--Indy is way too passive. My favorite moment in "Last Crusade" is when Indy's satchel is stuck on the tank turret, and the German is about to drive him right into the wall. Right when we think Indy's about to get crushed, the tank changes directions and Indy is freed. He gives this awesome look that says, "Oh man, Indy is pissed. Prepare to meet your makers, Nazi scum!" Then the music swells, Jones beats the holy hell out of the goosestepping morons, and you're screaming "GET 'EM INDY!" like a lunatic. In ID4, Indy doesn't do a whole lot of fighting. In the jeep chase, he's driving the majority of the time while Mutt plays hero. I liked Indy smiling with pride at Mutt's success, but I would have preferred Jones himself to be kicking butt.
--This bothered me as much as anything...but nobody in the film actually calls him "Indy." Mac calls him Jonesy. Mutt calls him Professor. Ox calls him Henry. Irina calls him Dr. Jones. I don't want to think of Indy as a Professor or an old man or even a guy named Henry. He's INDIANA FREAKING JONES. Where's Sallah and Marcus and Short Round when you need them?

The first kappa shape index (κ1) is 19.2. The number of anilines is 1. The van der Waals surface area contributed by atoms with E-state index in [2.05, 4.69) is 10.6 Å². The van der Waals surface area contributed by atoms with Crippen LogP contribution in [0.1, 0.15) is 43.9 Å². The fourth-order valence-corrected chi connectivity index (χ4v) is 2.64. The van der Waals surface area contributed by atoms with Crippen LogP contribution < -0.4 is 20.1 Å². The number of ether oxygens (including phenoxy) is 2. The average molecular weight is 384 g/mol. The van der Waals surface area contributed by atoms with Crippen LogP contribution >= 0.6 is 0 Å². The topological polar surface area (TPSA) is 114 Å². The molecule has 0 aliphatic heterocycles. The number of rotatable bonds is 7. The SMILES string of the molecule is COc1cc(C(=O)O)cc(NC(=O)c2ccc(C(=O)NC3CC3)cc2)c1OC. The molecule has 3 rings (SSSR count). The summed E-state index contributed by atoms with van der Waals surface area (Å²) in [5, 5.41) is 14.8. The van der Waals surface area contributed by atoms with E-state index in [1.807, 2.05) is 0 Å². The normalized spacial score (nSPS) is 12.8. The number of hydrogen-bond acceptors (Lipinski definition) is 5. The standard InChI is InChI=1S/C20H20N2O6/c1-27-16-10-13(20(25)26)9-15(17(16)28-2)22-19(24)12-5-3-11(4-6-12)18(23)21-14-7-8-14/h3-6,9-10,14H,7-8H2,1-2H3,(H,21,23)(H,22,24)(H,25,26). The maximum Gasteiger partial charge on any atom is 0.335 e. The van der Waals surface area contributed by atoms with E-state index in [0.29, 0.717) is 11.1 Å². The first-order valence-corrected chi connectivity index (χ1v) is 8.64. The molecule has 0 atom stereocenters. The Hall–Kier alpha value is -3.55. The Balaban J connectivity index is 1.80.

--Too much sound stage use. You can see the set decoration in nearly every scene, and the film seems shot almost like a sitcom instead of an action movie. There are no thrilling long shots like in "Last Crusade" of Indy chasing a tank on horseback, an actual desert surrounding them. The backgrounds are almost always patently fake, and the cutaways from Harrison Ford to the stuntmen are often jarring and obvious.
--He only uses the whip once after the opening escape.
--I wanted to smack Indy upside the head for all the times he got trapped by the Russians. It seemed like every five minutes we'd have a thrilling action scene which ended with Indy and friends facing a squadron of rifles while Irina and Mac smiled triumphantly. And did Indy really buy Mac's "double agent" explanation? Was he really surprised when Mac turned on him for the 89th time at the end? (and what was with Mac's "noble" death? He was a greedy turncoat who sells his country and his soul for money, and then he basically lies on the floor like a slug before being sucked into the vortex. He could have easily made it out alive, but instead lies there like an idiot for 30 seconds before saying, "I'll be fine" like he'll be awarded a posthumous Medal of Honor. This might have just been bad timing on Spielberg's part, but seeing Mac lying there like a log with Indy pleading for him to get up was just silly and went against the character)
In the end, I would give Indiana Jones and the Kingdom of the Crystal Skull a 'B'. Though I can't decide whether I'm pleasantly surprised by the B, or terribly disappointed.